America’s involvement in the Middle East has been going on for quite a while now. More and more people are starting to see these expensive operations, hits on civilians and overall terrible warfare in a faraway land as something completely useless and both economically and humanitarian draining for the country.
However, no matter how many times it was promised by a new president or by Congress to withdraw troops from the region, it was always either delayed or completely ignored. In most cases, we hear the same arguments over and over about not withdrawing from the Middle East and how it would be extremely dangerous for both locals and US citizens to leave this region.
Well, let’s list all of those arguments here and see whether or not they make sense.
Leaving a power vacuum
Although it’s true that should the United States leave these regions it would introduce an insurmountable power vacuum, which will be capitalized upon by not only local warlords, governments, terrorist groups or pretty much anybody that has a gun, but also by nearby sovereign nations.
Hey, it’s a land that’s pretty much up for grabs without anybody to defend it, why not take it and bring a weird historical argument as the reason for invading?
Should the United States just stand up and leave the region, it will bring much more violence and bloodshed.
The thing is that this will definitely be the case. Should the United States just stand up and leave the region, it will bring much more violence and bloodshed. Therefore a lot more civilian victims, refugees and economic pressure on nearby countries.
Although the argument is solid, it doesn’t mean that it should continue for this long. The moment the public started talking about withdrawing the troops, the argument flared up, that it’s impossible to leave right now.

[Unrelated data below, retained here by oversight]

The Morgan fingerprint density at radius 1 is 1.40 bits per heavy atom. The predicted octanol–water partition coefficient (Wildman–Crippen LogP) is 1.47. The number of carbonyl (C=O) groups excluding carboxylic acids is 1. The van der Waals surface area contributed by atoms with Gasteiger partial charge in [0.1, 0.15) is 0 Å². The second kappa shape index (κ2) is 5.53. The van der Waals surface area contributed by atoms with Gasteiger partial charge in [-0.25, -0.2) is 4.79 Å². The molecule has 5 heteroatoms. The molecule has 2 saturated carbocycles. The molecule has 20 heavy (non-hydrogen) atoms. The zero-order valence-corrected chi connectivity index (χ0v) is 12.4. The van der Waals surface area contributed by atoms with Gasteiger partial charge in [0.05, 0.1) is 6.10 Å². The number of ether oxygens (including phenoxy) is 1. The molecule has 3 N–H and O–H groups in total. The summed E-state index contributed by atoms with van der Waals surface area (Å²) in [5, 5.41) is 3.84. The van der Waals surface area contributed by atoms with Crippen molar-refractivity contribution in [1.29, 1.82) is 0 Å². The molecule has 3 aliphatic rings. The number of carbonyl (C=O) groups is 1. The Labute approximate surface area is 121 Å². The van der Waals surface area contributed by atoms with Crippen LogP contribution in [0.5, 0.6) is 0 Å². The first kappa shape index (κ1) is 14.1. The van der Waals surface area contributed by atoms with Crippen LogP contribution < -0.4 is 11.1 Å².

Well, then when will it be possible? How can the United States support a local central government if all they do is fight terrorist groups with the “support” of the local militia? Do they need to defeat the terrorists first to leave? No, definitely not.
The very act of the United States remaining in the region is what’s causing so many people to sign up for terrorist groups like ISIS and Al-Qaeda. The sole reason that there is an enemy to fight, in the face of the United States, more and more people will continue to sign up and it doesn’t matter how many leaders US forces will assassinate.
Terrorist groups are like a hydra. The more heads you cut off, the more it will grow, better let those who know the local culture and are representatives of said culture deal with it.
The one thing that the United States can do is consolidate its power within a centerpiece of any involved country. However, they need to keep it under the radar. Should the terrorist groups find out that a local is financed or supported by the US, they’d be much more inclined to violence if it was just the US representing the local government.
That’s right. Leave and use those funds that were already being spent on keeping the troops there to support progressive leaders.
As long as we’re there they can’t plan another 9/11
This is another argument that keeps floating around the internet from conservatives. To be more exact, they’d usually say “as long as we keep the pressure on, they won’t dare do another 9/11”.